Lionel Messi is hailed as greatest ever after 500th Barca goal
Barcelona striker Luis Suarez led the tributes to Lionel Messi after the Argentinian scored his 500th Barca goal to give Luis Enrique's side a last-gasp 3-2 win over 10-man Real Madrid.
Messi struck twice in a dramatic victory to take Barcelona to the top of La Liga, albeit having played a game more.
Ivan Rakitic was also on target for Barcelona, while Casemiro and James Rodriguez - the Colombian having equalised in the 85th minute - scored for hosts Real, who had captain Sergio Ramos sent off for the 22nd time in his Madrid career in the final quarter.
Ramos received an El Clasico red card for the second successive season 13 minutes from time. Messi was fortunate that the Spaniard's two-footed challenge did not make contact with him.
Former Liverpool forward Suarez said: "It's time to enjoy beating a direct opponent, Madrid. It's time to enjoy the best player in the world and of all time.
"He keeps showing that in the most important games, which is when you really see him. It's admirable. Our destiny still isn't in our hands, but they're under pressure to win every game, because we aim to do the same."
Barcelona captain Andres Iniesta echoed the sentiments of Suarez, adding: "The great thing about Leo is that he never stops surprising you. After so many years he continues to be the difference. For us it is an honour and a blessing for the club.
"It was a match with a bit of everything, stages where we were in control, others where we were in too much of a hurry to attack. These games are difficult here and there were chances for both teams, but in the end we got the winner in added time to leave very happy, it couldn't be any other way.
"We have achieved our objective, we have a chance and we have to take it. These matches are brilliant for the fans, when there's chances for both teams. We are very happy because it was not easy after being knocked out (of the Champions League) the other day. It wasn't easy to be back for this kind of fixture, but we did it."
Ramos has called on Madrid to put the defeat behind them and focus on the future as they look to win the title for the first time since 2011-12.
"It hurts when you consider the situation we were in before the match, but there's no time to dwell on it. We've got to move on and turn our attentions to the next game," he said.
Ramos felt the referee was harsh to dismiss him for his attempted tackle on Messi and added: "The sending-off was a key moment because they scored in the last minute. Everyone is entitled to their opinion and I respect that, but for me a red card was excessive.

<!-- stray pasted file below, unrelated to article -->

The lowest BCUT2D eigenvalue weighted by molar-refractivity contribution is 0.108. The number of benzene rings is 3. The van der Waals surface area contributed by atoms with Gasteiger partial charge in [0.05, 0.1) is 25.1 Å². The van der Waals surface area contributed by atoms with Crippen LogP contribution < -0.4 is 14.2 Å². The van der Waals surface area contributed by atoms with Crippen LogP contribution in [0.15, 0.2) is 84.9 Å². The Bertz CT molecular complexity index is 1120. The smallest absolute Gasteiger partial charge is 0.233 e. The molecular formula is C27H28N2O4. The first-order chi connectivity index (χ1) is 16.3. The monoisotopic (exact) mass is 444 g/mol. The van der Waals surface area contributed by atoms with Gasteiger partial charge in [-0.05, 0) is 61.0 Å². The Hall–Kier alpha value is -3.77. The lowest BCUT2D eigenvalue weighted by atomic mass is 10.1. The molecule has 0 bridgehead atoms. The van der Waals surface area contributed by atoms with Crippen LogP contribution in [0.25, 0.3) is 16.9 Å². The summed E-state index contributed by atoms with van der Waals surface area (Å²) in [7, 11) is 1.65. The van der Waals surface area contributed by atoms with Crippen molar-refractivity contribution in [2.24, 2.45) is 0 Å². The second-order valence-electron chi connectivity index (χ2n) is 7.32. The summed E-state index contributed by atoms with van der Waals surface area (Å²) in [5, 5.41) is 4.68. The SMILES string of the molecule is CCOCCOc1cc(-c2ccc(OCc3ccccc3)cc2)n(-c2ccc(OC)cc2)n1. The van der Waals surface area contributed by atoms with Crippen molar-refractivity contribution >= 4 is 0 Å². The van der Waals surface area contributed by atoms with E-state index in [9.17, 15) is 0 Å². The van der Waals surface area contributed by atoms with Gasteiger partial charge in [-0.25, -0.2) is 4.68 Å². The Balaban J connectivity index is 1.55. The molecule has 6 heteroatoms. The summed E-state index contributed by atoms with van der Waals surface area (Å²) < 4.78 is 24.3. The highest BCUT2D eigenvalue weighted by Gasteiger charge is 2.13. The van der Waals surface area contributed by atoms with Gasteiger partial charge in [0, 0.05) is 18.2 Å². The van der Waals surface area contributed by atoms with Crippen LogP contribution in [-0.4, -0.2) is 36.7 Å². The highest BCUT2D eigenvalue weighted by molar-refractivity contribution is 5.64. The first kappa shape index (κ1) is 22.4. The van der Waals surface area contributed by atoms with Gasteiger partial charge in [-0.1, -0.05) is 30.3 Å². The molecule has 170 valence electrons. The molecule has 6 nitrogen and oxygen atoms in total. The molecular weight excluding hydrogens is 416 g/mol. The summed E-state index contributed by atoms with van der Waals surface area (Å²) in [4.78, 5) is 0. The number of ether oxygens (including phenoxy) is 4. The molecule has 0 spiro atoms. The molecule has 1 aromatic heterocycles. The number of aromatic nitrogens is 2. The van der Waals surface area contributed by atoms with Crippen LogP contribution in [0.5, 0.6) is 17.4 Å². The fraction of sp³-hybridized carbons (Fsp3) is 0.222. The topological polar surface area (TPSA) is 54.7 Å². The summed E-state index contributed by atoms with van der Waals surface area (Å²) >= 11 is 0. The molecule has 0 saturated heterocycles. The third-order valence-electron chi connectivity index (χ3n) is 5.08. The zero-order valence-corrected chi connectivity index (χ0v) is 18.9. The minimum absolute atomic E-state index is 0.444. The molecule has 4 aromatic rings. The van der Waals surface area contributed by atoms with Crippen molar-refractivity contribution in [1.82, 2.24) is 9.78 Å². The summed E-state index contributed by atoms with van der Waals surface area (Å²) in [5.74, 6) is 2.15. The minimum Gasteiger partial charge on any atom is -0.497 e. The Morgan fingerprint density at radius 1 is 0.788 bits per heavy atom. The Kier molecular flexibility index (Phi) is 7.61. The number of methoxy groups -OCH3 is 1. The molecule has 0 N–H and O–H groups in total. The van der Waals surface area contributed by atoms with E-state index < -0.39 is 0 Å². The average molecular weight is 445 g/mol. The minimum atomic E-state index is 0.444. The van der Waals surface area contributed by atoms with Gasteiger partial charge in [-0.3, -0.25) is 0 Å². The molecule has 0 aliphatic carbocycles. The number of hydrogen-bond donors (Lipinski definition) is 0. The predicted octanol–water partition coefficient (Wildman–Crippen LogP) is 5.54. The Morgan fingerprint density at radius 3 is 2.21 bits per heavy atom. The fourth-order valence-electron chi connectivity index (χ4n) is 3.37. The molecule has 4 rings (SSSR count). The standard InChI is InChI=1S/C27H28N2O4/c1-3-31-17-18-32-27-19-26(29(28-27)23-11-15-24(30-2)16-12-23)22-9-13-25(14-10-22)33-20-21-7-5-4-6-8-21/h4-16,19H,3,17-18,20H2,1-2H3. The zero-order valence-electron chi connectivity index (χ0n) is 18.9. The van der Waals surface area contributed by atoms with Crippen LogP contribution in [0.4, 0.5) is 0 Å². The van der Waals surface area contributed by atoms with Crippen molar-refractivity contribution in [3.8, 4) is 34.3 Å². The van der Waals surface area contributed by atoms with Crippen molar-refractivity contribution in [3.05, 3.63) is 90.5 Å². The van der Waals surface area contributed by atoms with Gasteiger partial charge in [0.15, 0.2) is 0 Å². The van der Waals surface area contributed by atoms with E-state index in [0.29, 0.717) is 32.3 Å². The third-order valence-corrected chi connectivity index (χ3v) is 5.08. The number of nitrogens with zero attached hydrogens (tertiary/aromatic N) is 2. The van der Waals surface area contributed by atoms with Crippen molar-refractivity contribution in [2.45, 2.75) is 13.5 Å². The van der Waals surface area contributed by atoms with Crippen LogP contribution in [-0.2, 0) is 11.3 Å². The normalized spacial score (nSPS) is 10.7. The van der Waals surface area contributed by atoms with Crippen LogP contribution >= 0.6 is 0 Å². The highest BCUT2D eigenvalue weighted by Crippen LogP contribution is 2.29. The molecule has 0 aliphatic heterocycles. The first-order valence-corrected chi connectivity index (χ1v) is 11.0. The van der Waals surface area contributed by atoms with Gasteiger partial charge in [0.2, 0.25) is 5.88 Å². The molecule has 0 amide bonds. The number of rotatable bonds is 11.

"I caught him late but I didn't go in to harm the player. I don't talk about the referees because they can make mistakes like any of us and I'm never going to discuss it."
Is Lionel Messi the greatest of all time?
Barcelona coach Luis Enrique hailed Lionel Messi “the best player in history” after the Argentina international’s 500th club goal won Sunday’s Clasico against Real Madrid.
Here are some of the contenders for the crown.
LIONEL MESSI: Few would argue the little Argentinian is by far the best footballer of his generation despite the endless comparisons with Cristiano Ronaldo. Five hundred club goals before his 30th birthday (in June) is a remarkable achievement, as is winning five World Player of the Year awards, eight league titles and four Champions Leagues but what makes Messi special is the things you cannot quantify, like his ability to score an added-time winner in a Clasico Barcelona just had to win on Sunday.
CRISTIANO RONALDO: Ronaldo, two years Messi’s senior, has fleetingly held the crown as world’s best but even then he was always looking over his shoulder for his rival. The numbers the Portugal international has racked up are impressive, particularly during his time at Real Madrid, as are his four World Player of the Year titles, four league championships and three Champions League victories (won with Manchester United and Real). However, despite all this Ronaldo has not been able to shake the accusation he does not affect as many of the bigger games as his contemporary.
PELE: Generally regarded as the greatest in history, the Brazil international made his name on a global stage, scoring six goals in his debut World Cup in 1958 aged 17. He benefited from playing in the greatest era of Brazilian football but his talents were unquestioned. A three-time World Cup winner, his achievements at club level were limited by his loyalty to Santos at a time when moving to a top European side was not commonplace.
DIEGO MARADONA: For a long time the Pele-Maradona debate mirrored the one still being had about Messi and Ronaldo, although comparing two players from different generations made it more difficult. More edgy in attitude and style than the Brazilian, Maradona was able to transcend two continents having left Boca Juniors for Barcelona and then Napoli, who enjoyed him at the very peak of his powers. He won two titles and the Uefa Cup with the Serie A club, as well as a World Cup — at which he was the star — during that time but his reputation was tarnished by ill-discipline and drugs.
GEORGE BEST: Well, we could hardly leave out the Belfast Boy, could we? Football’s first superstar, he helped Manchester United become the first English club to lift the European Cup. He was also named European Player of the Year in 1968 and won two First Division titles but never got the chance to shine on the world stage with Northern Ireland before his well-publicised early retirement from the game.